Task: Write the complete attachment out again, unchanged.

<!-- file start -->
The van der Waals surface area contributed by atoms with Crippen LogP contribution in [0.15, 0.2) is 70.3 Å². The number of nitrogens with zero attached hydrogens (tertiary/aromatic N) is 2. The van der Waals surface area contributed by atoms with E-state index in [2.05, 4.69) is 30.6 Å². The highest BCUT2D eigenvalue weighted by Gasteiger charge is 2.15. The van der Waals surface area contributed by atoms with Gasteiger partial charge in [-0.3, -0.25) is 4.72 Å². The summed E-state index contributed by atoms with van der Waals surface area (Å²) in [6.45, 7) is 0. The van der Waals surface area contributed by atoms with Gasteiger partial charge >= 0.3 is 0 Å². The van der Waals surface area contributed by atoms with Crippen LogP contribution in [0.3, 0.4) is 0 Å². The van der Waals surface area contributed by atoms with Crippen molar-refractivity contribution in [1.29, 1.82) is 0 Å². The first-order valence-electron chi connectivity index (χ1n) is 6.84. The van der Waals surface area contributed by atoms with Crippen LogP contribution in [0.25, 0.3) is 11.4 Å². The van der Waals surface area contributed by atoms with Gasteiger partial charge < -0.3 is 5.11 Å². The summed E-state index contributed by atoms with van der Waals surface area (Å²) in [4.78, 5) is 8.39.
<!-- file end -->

The van der Waals surface area contributed by atoms with Crippen LogP contribution in [0.15, 0.2) is 70.3 Å². The number of nitrogens with zero attached hydrogens (tertiary/aromatic N) is 2. The van der Waals surface area contributed by atoms with E-state index in [2.05, 4.69) is 30.6 Å². The highest BCUT2D eigenvalue weighted by Gasteiger charge is 2.15. The van der Waals surface area contributed by atoms with Gasteiger partial charge in [-0.3, -0.25) is 4.72 Å². The summed E-state index contributed by atoms with van der Waals surface area (Å²) in [6.45, 7) is 0. The van der Waals surface area contributed by atoms with Gasteiger partial charge >= 0.3 is 0 Å². The van der Waals surface area contributed by atoms with Crippen LogP contribution in [0.3, 0.4) is 0 Å². The van der Waals surface area contributed by atoms with Crippen molar-refractivity contribution in [1.29, 1.82) is 0 Å². The first-order valence-electron chi connectivity index (χ1n) is 6.84. The van der Waals surface area contributed by atoms with Crippen LogP contribution in [0.25, 0.3) is 11.4 Å². The van der Waals surface area contributed by atoms with Gasteiger partial charge < -0.3 is 5.11 Å². The summed E-state index contributed by atoms with van der Waals surface area (Å²) in [4.78, 5) is 8.39.